I wish for World Peace and love for everyone. Really. I am so tired of all the hate and partisanship based on political party, race, religion, geography... I am a child of the early 50's -- just coming out of WWII, then there was the Korean War (spare me the "conflict, not war"), Vietnam, Gulf War, Bosnia, Kosovo, OEF, OIF... I'm sure there are more I'm not mentioning but it's late and I've had Easter Punch and my historical time line (and my head) are all fuzzy. Tired of wars and conflicts. Tired of who's fighting and tired of worrying about who's spoiling for a fight. Tired of hate and intolerance. Just want Peace and Love. For everyone.
Thanks, Chuck! Hope you're feeling better! See you at the Milblog Conference later this week!
Copyright 2006. All rights reserved.

Friday, April 14, 2006

Wounded Troops, Hilton Corp. and Fran O'Brien's

The wonderful and talented Andi over at Andi's World has an update on the discussions and impasse between the Hilton Corporation and Fran O'Brien's at the Capital Hilton in DC... and the effect on the dinners for our wounded troops from Walter Reed Medical Center. Go over and check it out; you have an opportunity to leave questions for the Hilton rep. via the comments at Andi's blog. I sure hope that this all works out for everyone involved... and for a good look at the situation, be sure to check out The Mudville Gazette.

2006 Milblog Conference - Countdown!

2006 Milblog Conference

If you have not registered yet, there is still opportunity to attend! GO HERE TO REGISTER. (oh, and here's a helpful hint... only hit the "Submit Form" button once... you will not get a confirmation response... just check the "Conference Registrants" list to see if you're registered -- that list updates almost immediately!)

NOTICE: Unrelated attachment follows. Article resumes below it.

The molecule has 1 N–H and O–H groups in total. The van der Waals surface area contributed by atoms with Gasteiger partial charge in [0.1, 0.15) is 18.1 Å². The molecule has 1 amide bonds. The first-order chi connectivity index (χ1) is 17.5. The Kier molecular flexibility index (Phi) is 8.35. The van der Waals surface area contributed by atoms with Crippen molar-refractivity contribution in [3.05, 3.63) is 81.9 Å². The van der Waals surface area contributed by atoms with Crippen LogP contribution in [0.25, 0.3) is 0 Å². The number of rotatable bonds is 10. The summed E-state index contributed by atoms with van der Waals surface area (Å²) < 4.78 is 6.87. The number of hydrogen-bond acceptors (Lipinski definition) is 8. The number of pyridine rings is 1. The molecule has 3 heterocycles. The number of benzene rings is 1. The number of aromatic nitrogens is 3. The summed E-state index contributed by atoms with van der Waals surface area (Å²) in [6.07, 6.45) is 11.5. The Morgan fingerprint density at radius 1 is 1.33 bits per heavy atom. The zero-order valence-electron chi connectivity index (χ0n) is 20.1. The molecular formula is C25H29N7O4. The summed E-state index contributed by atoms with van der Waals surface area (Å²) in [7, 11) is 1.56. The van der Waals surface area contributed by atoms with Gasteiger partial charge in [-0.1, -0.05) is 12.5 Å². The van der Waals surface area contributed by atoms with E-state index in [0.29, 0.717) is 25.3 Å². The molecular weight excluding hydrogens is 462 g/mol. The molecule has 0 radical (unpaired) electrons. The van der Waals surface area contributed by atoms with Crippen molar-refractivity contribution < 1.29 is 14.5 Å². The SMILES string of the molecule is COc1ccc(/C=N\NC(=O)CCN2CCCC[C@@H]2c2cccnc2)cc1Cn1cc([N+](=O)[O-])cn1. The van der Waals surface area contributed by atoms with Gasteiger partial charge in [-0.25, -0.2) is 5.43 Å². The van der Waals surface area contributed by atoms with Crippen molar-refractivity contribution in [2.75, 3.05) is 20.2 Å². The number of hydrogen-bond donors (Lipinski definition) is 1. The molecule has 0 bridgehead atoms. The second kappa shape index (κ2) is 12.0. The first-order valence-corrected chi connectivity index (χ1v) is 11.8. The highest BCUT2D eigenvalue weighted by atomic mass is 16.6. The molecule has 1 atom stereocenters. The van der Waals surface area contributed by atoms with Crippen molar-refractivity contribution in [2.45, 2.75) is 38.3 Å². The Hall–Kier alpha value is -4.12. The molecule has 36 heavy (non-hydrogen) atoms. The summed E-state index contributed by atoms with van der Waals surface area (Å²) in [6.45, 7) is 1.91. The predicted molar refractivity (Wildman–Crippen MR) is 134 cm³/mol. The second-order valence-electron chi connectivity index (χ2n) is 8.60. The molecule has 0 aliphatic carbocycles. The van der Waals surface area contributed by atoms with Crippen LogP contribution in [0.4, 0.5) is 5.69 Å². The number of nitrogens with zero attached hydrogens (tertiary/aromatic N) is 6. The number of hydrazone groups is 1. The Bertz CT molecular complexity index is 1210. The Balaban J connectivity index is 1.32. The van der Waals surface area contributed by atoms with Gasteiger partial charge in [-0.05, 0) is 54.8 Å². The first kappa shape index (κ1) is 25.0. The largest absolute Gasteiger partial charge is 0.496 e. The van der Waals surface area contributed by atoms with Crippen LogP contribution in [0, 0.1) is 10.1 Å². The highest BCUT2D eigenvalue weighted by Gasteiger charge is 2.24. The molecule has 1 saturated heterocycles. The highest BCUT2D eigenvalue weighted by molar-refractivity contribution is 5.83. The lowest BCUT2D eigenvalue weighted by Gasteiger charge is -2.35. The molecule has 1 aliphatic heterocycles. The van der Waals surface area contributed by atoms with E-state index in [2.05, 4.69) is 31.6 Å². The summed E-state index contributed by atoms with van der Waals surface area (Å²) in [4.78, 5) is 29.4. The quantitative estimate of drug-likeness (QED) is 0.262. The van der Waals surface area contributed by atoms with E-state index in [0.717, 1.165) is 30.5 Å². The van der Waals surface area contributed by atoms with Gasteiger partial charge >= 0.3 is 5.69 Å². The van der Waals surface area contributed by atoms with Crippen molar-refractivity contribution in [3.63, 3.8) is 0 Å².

APRIL 22, 2006, Washington, DC
The 2006 Milblog Conference is designed to bring milbloggers together for one full day of interesting discussion on topics associated with milblogging, and will explore the history of milblogs, as well as what the future may hold for this medium which the military community is using to tell their stories.
Registration for this event is free of charge. All registrations are first-come, first-serve.
For our troops and others who are unable to attend the event, live video feed of the conference will be available so that you can log-on and watch the conference from any location worldwide.
A very, very heartfelt thank you to the Departmental Network of the Veterans of Foreign Wars, who have graciously donated time and resources to this conference and have been invaluable to this effort. The VFW designed the conference site and will be running the video feed. And a special thank you to for sponsoring various aspects of the conference, including the luncheon scheduled for April 22.
The conference will be held at the AED Conference Center.
To pay for that venue, the National Hidden Heroes Foundation has agreed to donate up to $5,000 worth of proceeds from an innovative project they are currently working on.